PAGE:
Restaurant Rundown

Downtown Photo Fort Lauderdale

Table styled by Christofle’s Art of The Table, National Brand Ambassador Justin Trabert

At a time when restaurants open and shut as fast as you can say “foodie,” three South Florida chefs and restaurant groups are at the top of their game – expanding and cooking up new concepts.

Empire State of Mind

If you were asked to rattle off some of Fort Lauderdale’s most popular restaurants, old and new, I bet you would name at least one that Executive Chef Peter Boulukos co-owns and operates. From downtown to the beach, Boulukos and partner Tim Petrillo have steadily built a solid empire of restaurants and nightclubs that includes Tarpon Bend, YOLO and O Lounge, Vibe, Fork & Balls and S3.

On October 17, Boulukos and his team were scheduled to reopen the reimagined Bimini Boatyard Bar & Grill on 17th Street, changing everything from the decor to the food, adding a more “yachty-chic, upscale vibe.”

“We are undergoing a complete redesign, inside and out,” Boulukos says. “We’ll be adding a modern, sophisticated lounge setting in addition to bars throughout and completely revamped seating areas with an open layout that will transition seamlessly from room to room, indoors to out. We plan to focus heavily on the outdoor space, creating an intimate, casual garden patio setting with lounge areas, lush landscaping, an outdoor bar and fire pits.”  

The Greek chef, who loves hooking and cooking fish, goes on to say that the menu will be seafood-centric, but with fewer fried dishes. “I try to keep it simple and let the integrity of each product speak for itself,” he says. “We are going to have a big emphasis on shellfish. We are trying to develop a shellfish bar cart area that will also do fresh ceviche tableside.” 

The day we interviewed Boulukos, he was getting ready to take a quick family trip to Florida’s west coast, a rare opportunity when you’re juggling so many restaurants. “The dedication that you have to have to be successful is tremendous,” he says. “My partner and I don’t know any better. If we only work eight hours, then that’s like a half-day.” Boulukos typically works at least a 12-hour shift every day as executive chef at YOLO on Las Olas.  

If you think it’s hard “Keeping Up with the Kardashians,” try keeping up with five totally different restaurant concepts. “Like children, they are all equally as important. Some are more trouble than others,” Boulukos jokes. He and Petrillo visit all of their locations monthly to experience everything as guests; their restaurant managers do it weekly.  

Even as they worked to reinvent Bimini Boatyard and keep their current hot spots thriving, the team is always looking for fresh areas to open new concepts. Boulukos sees Fort Lauderdale Beach as “the” place of opportunity (it was the first place he lived when he moved here in 1983 at just 22 years old).

“The Conrad is coming up, the Four Seasons will be coming, the redevelopment of the Bahia Mar… In the next five to seven years, Fort Lauderdale Beach is going to rival some of the other competitive beach areas in South Florida. It’s going to bring a whole different game to this area.” ?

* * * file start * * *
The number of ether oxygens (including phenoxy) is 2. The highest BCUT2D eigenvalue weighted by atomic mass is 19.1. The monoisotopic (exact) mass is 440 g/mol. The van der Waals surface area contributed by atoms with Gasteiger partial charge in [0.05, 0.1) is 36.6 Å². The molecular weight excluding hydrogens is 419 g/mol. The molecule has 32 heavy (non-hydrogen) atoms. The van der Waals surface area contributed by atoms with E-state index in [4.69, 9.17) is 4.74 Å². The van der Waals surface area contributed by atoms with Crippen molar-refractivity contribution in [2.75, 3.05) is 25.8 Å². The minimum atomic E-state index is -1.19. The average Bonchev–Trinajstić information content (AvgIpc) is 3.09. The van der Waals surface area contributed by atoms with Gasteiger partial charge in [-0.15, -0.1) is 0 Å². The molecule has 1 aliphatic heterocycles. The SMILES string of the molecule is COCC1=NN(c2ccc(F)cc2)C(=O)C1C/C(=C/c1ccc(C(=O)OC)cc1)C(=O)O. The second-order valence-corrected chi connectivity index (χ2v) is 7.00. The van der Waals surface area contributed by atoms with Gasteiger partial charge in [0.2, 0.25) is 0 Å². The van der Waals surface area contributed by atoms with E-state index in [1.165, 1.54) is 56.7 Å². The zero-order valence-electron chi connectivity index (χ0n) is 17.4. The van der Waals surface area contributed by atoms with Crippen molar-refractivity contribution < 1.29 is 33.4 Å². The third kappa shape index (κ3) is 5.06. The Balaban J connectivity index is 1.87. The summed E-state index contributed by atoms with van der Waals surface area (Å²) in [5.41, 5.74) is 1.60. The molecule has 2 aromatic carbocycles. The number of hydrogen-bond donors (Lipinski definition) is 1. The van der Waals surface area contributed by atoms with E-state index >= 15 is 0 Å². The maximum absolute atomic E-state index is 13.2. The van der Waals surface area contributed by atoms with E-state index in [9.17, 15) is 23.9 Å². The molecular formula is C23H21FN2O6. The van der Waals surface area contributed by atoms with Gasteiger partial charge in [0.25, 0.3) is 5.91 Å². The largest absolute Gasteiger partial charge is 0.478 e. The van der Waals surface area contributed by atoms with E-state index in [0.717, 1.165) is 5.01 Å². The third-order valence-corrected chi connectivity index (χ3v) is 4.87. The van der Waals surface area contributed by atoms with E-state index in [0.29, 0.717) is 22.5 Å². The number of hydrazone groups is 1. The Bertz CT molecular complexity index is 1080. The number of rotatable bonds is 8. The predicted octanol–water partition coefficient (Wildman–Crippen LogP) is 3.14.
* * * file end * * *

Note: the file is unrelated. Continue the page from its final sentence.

5 Questions with Chef Boulukos

Where do you go to get away? 

“My house on Pine Island (near Captiva). When I go there and I get on the boat, all my stress just comes right out of me. You can be in areas where you see absolutely no signs that man has ever been there. It’s pretty special.”

In what city would you want to eat during your last weekend on Earth? 

“Madrid. I have never been and would love to experience it.”

What’s your favorite food indulgence?

“Chocolate. I know to stay away because I know if I start, I can’t just have one bite. I’ll just annihilate it.”

Where do you eat on your days off?

“Greek Islands Taverna. Being Greek, I know the owners; they sit down and you can have kind of a sharing meal. We just order a lot of appetizers and it just feels like you are sitting with your family.”

If you weren’t a chef, what would you do? 

“Great question. There is nothing I would rather do. Maybe something to help underprivileged kids.”

Tap Takeover

Sit down with Andrew Balick for a few minutes, and you’ll immediately understand why the young-gun executive chef is a front-runner in the restaurant scene. After a successful three years heading up Tapco Restaurant Group’s flagship eatery, Tap 42 Fort Lauderdale, the 33-year-old recently helped open another Tap 42 in Boca Raton and will introduce a third location in Coral Gables by the end of the year. Balick and the restaurant group will also debut a fresh new concept in Fort Lauderdale called Bar Rita this fall. With three openings underway this year, the Tapco team seems to have the Midas touch when it comes to flourishing in an ever-shaky restaurant world.

 �We know that there’s a lot of risk in doing it,” Balick admits. “If you take your finger off the pulse for one second, you might lose control. Thankfully for us, I know we’re the type of operators that will never take our fingers off the pulse because we never rest.”

For Balick, it’s about knowing what works and what doesn’t; and for his team, expansion means consistency. “Tap 42 Boca isn’t different from our Fort Lauderdale location except for the building itself,” Balick points out. “The menu is 95 percent the same with maybe one or two things different.” The Boca location and the forthcoming Coral Gables location will also display the restaurant’s iconic stretched-out bar. 

The young chef also points out that these days, remaining at the top of the food chain also means staying on top of social media. With foodie photos trending more than ever, Balick admits he’s always watching. “We’re really looking at what other people post. We know what every single plate is supposed to look like. Does the sauce look perfect? Do the grill marks look perfect on the wings?” 

In between monitoring social media and two Tap 42 grand openings, Balick is hard at work on what is perhaps the most anticipated restaurant reveal of the year: Bar Rita. Coming in hot as downtown Fort Lauderdale’s first rooftop bar, Bar Rita will offer a modern Tap twist on Mexican cuisine. Balick says traditional dishes like tacos and quesadillas will be infused with flavors from other worldly cuisines and that there will also be a Mexican-themed brunch (much like Tap’s uber-popular brunch) to ensure a genuine Tapco experience.

A massive staircase will allow guests to float up and down the two-level restaurant. An elevator will also be available for stiletto-wearing señoritas or those who may indulge in few too many cervezas. “What I imagine is a really bustling happy hour with people sitting on the rooftop having guacamole and sharing a margarita,” Balick says. “It’s ultimately going to be a party.” ?


5 Questions with Chef Balick

If you weren’t a chef, what would
you be?